Eating healthy and being a college student don’t typically coincide with one another.
In Big Rapids, a health food store called Mary’s All About Health & Wellness, located downtown on 207 S. Michigan Ave. next to the movie theater, offers a variety of healthy options for students who want to start eating organic or have food allergies.
Gloria Shellenbarger, who works in the kitchen at Mary’s All About Health & Wellness, said there are benefits of eating all organic and natural.
She said they offer gluten-free items.
“Some people can’t handle gluten, especially if they’re gluten intolerant or allergic to gluten,” Shellenbarger said.
The store offers foods such as non-dairy rice or tapioca cheese, organic chips, organic sodas, gluten-free pastas and milks with soy or almond. It also carries a host of organic foods and boasts a menagerie of healthy menu items from the only kitchen in town that specifically caters to food allergies or organic needs.
Mary’s All About Health & Wellness accepts the bridge card and EBT as a form of payment.
Growing your own vegetables has also taken the country by storm.
Penny Alger of Let’s Grow It!, also located downtown on 225 S. Michigan Ave., said the benefits to growing your own food are that you know what’s in it.
She said, “You can have fresh vegetables year round.”
Considering the average person eats approximately 250 pounds of vegetables in a year, according to the U.S. Department of Health’s latest findings, the savings can add up quickly.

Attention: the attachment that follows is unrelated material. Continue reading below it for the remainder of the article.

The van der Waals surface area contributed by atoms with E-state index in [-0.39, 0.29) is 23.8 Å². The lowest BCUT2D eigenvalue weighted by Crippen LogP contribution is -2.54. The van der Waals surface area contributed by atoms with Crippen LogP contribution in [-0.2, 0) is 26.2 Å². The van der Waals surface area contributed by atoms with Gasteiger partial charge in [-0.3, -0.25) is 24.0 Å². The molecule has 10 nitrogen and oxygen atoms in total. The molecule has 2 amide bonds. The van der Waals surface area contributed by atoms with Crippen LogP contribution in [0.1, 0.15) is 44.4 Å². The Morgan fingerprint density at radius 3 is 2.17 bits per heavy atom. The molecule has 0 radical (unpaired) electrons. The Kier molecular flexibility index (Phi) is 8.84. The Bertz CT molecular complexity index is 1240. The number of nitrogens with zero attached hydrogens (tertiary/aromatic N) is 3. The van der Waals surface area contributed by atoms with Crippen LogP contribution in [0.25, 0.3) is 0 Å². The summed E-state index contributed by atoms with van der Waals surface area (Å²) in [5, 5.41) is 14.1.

For example, if a person ate 250 pounds of fresh tomatoes, it would cost them $2.94 per pound, according to the USDA—that translates into approximately $735 per year.
“As long as you got a light, water and dirt, you can grow any plant,” Alger said.
To make the plants grow faster, better and healthier, Alger said that indoor growing and hydroponics are nothing new. She said it has been around since 1822, and that it has a small startup cost with just a bucket, a light and dirt.
The cost of the light and stand is $69.95, and the dome and stand is less than $2.
“It costs less than $100 to have fresh vegetables all year long. You can make your own and hang it on a ceiling,” Alger said. “Dirt’s pretty cheap; it really won’t cost that much to get going. The best benefit is fresh vegetables year round, and it’s fun and rewarding.” n
Look for a special spread on eating healthy and growing your own food in next week’s issue, April 24, as a part of celebrating Earth Day.